Investigation launched after Huntingdonshire passengers are thrown from seats in guided busway accident
- Credit: Archant
AN INVESTIGATION is under way into what caused an accident on the guided busway which resulted in passengers being thrown from their seats.
The Stagecoach single-decker, the only vehicle thought to be involved, was heading towards Cambridge when it was forced to stop near Cambridge Regional College at 10.15am last Monday (April 8).
The investigation into what happened has been delayed because of problems with the bus’s CCTV.
Among those on board was Erica Favell, of Megs Close, Bluntisham, who had joined the bus at St Ives with her daughter and four grandchildren.
She said: “The bus clonked, shrieked and lurched – a lady at the front was thrown to the floor, one of my grandsons was thrown to the floor and hit his ribs, and the other grandson banged his head on the metal rail and was in tears. Two ladies at the rear of the bus were hurt but the worst casualty was the lady sitting near the step to the back seat – she was thrown from her seat, on to the step, on to her ribs and back.”
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She said the driver had been shaken by what had happened.
“He kept walking up and down the bus talking on his mobile phone. First he said he needed to take our details, then he told us all to get on another bus.”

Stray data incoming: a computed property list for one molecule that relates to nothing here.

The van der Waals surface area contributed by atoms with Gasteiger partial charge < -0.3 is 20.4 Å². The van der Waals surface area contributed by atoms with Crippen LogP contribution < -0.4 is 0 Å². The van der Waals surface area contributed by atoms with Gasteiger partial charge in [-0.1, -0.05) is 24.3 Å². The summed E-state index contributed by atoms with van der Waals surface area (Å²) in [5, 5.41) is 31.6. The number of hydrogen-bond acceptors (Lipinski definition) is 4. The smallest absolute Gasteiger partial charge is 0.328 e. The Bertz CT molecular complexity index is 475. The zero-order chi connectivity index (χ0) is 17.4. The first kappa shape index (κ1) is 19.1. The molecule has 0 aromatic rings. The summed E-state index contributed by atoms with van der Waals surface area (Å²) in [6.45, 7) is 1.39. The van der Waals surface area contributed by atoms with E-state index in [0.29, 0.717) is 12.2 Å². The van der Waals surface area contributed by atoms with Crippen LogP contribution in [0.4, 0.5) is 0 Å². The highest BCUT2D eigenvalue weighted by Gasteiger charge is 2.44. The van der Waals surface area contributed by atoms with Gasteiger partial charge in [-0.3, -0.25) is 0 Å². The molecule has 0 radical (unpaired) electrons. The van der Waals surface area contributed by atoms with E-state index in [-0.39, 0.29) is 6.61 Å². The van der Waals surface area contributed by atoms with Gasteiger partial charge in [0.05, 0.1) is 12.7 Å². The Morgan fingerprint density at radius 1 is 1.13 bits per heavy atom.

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Stagecoach East managing director Andy Campbell said his driver, who had been interviewed about what happened, followed the correct procedure.
“He called the depot and we sent our leading driver and contacted paramedics. They treated an elderly couple and a young girl, none of whom went to hospital.
“Another lady got on another bus and then felt unwell, so that bus was stopped and paramedics attended.”
He said there was an issue with the bus’s CCTV.
“We’ve had to send the hard drive back to the manufacturer,” he said.
“So I cannot give details about what happened. If the lady suffered injuries, we apologise for that. But looking at the number of people who travel on the busway, it has a good safety record.”
He said there had been two accidents since it opened in August 2011, both due to driver error, both of whom were no longer employed by the company.
Seatbelts were not fitted to public service vehicles, he said. “It would be impossible for the driver to ensure everyone was wearing them.”